Good and bad odors –correlates of valence in the Drosophila olfactory system - Bill Hanson

Thursday, 5 September, 2013 - 09:30 to 11:00

How are attractive and repellent odors coded in the Drosophila peripheral and central nervous system? Does e.g. the glomerular topography of the insect antennal lobe have any significance? We know that male insects optimized to detect conspecific intersexual pheromones have a specific part of the antenna and the lobe devoted to this task, but we know very little regarding the importance of specific sensory neurons and antennal lobe regions beyond this. Besides sex attractants, brains have to decide whether and how to respond to detected stimuli based on, often, complex sensory input. The vinegar fly Drosophila melanogaster evaluates potential food sources largely based on olfactory cues. We performed a comprehensive behavioral screen using Drosophila and established the innate valence of 110 odors. By observing neuronal activation patterns evoked by behaviorally positive and negative odors from the antenna to the antennal lobe, we could identify aversive-specific projection neuron activation patterns in the glomerular array of the lobe (Knaden et al., 2012). The representation of odor valence is thus formed already at the output level of the antennal lobe. Secondly, we studied coding of one specific odor, geosmin, emitted by harmful microbes. By using a large array of methods, including a novel paradigm to test for behavioral responses, we could show that a single neural line from the periphery and past the antennal lobe delivers the message regarding the presence of geosmin. Activation of this line is necessary and sufficient for a very strong aversive behavior to be elicited by geosmin (Stensmyr et al., 2012). Thirdly, by using two-photon imaging we observed calcium dynamics in the lateral horn of the fly brain. This is a target of output neurons of the antennal lobe. In the lateral horn we found a very clear distinction between attractive and repellent odors, and could by genetic manipulations change the perceived valence of odors.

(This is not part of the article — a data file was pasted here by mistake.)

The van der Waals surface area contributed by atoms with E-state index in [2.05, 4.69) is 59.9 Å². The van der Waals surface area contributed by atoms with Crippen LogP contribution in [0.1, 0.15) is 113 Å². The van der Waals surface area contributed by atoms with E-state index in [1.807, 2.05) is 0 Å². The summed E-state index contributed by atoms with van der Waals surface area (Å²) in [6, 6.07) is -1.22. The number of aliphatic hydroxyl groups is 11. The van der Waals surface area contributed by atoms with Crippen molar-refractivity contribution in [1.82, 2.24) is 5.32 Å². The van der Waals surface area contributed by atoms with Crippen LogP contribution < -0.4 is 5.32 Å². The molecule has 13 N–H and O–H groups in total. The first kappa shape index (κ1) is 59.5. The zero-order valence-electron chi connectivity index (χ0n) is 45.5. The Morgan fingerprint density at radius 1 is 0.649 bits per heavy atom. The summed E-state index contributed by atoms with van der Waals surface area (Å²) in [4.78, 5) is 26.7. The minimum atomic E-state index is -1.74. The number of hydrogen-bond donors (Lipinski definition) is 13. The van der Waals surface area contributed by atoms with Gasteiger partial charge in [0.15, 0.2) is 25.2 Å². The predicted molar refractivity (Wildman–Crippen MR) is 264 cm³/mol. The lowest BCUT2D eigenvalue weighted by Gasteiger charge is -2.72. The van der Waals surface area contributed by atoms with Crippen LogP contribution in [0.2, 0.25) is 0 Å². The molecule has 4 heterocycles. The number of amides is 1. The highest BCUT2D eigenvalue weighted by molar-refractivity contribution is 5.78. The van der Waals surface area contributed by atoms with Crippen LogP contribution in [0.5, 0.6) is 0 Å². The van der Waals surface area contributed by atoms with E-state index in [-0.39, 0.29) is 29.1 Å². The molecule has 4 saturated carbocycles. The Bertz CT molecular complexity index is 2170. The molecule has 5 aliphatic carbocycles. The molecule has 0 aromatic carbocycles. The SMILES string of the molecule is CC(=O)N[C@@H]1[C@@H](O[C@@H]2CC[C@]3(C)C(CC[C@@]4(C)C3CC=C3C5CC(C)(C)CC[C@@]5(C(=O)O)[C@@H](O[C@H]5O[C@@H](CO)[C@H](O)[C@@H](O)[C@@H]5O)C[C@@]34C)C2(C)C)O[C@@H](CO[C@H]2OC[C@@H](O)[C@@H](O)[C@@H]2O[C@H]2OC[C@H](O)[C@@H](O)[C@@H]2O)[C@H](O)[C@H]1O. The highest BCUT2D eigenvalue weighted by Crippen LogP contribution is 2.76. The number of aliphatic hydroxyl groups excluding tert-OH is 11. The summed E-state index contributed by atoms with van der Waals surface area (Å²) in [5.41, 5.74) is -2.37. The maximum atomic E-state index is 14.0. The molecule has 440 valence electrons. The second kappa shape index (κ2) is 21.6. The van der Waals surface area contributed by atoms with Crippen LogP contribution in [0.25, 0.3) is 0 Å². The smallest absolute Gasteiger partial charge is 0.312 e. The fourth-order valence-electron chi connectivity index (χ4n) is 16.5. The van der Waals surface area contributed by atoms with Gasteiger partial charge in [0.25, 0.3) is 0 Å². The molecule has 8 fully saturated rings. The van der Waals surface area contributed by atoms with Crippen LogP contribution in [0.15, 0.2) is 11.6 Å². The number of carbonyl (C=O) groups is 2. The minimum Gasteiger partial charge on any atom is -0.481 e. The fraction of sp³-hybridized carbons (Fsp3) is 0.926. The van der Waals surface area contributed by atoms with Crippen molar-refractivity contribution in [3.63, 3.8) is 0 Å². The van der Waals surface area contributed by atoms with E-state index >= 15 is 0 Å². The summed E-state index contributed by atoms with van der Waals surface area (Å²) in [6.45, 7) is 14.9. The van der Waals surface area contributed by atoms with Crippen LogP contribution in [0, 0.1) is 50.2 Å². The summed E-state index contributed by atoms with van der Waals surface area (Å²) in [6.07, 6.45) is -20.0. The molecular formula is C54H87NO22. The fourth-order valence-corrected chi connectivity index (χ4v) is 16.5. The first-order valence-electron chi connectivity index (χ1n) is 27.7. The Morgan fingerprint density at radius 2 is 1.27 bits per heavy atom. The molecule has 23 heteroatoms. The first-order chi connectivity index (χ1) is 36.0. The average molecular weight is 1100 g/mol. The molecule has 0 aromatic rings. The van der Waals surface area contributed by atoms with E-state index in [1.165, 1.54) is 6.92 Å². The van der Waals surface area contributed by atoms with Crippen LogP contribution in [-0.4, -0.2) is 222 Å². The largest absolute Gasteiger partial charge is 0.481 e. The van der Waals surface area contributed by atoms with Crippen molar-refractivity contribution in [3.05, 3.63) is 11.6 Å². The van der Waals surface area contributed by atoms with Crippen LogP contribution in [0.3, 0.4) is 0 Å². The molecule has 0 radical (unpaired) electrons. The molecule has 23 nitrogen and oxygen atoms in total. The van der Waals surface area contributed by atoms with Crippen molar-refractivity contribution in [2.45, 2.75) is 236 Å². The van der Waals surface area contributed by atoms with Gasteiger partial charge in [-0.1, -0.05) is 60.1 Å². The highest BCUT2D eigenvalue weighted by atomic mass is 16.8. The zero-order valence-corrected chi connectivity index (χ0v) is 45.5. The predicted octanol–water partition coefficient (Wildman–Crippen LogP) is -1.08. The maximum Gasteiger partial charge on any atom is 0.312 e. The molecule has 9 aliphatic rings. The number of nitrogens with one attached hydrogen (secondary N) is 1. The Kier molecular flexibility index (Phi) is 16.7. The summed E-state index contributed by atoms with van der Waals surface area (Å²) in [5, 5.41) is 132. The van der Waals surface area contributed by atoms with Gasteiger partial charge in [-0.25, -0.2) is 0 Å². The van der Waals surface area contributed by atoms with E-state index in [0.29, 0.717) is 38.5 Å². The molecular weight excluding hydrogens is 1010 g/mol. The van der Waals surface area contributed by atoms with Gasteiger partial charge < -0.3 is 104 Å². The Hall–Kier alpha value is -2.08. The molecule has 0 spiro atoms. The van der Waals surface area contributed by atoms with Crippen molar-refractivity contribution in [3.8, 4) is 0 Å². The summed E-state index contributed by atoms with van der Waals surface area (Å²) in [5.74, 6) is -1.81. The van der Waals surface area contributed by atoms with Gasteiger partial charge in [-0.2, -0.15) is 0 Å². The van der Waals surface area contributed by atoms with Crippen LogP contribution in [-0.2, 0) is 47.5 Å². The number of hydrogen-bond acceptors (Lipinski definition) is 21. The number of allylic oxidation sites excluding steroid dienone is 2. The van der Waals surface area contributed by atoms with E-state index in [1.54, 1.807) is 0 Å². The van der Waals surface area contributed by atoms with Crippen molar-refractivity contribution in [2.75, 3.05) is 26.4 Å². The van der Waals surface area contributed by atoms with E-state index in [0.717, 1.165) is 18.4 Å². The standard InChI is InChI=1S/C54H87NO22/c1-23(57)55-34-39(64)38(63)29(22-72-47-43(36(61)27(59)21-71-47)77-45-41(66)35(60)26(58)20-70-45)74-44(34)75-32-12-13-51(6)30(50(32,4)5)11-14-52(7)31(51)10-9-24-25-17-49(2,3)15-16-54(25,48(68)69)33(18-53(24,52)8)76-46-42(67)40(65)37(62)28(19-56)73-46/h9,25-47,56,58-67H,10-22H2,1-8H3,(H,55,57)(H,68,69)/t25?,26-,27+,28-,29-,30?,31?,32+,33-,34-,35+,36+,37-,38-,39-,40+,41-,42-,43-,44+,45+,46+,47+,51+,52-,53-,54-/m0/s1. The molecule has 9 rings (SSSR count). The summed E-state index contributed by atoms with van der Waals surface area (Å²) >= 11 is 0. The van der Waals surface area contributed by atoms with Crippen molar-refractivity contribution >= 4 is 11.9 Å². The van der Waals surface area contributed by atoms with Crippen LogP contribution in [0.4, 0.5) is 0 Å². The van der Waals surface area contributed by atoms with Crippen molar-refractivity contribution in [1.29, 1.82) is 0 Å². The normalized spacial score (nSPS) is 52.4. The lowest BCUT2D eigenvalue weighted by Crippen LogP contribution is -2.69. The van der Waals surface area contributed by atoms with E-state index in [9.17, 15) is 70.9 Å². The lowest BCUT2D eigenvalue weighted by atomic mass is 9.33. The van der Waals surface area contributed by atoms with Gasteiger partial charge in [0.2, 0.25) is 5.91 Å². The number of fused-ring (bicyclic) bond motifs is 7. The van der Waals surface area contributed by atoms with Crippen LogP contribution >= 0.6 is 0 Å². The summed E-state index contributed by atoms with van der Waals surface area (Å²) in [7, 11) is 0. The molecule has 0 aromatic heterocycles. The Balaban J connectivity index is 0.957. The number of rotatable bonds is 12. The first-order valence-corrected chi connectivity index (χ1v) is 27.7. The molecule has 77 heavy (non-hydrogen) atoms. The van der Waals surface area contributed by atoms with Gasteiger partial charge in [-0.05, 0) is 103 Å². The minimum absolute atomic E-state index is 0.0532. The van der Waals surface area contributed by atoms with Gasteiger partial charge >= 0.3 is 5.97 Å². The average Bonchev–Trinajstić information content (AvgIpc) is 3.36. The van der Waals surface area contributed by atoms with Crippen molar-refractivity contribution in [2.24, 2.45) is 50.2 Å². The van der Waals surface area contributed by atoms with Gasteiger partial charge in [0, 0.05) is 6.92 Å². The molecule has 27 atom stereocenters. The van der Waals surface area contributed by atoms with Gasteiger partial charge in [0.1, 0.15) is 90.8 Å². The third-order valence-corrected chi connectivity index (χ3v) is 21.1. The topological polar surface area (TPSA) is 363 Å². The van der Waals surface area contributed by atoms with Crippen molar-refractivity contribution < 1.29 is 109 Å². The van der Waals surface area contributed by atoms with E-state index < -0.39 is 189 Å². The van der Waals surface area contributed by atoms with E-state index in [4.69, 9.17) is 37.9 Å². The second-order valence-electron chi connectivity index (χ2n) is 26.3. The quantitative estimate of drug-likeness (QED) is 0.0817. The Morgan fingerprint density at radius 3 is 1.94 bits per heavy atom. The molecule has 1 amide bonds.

In all we studied how odors involved in food attraction – and avoidance – are coded in the Drosophila peripheral and central nervous system. The results have an important bearing on our understanding of food choice in these insects.

These studies were financed by the Max Planck Society.

Knaden M, Strutz A, Ahsan J, Sachse S, Hansson BS (2012) Spatial representation of odorant valence in an insect brain. Cell Reports 1:392-399

Stensmyr MC, Dweck HKM, Farhan A, Ibba I, Strutz A, Mukunda L, Linz J, Grabe V, Steck K, Lavista-Llanos S, Wicher D, Sachse S, Knaden M, Becher PG, Seki Y, Hansson BS (2012) A conserved dedicated olfactory circuit for detecting harmful molds in Drosophila. Cell 151:1345-1357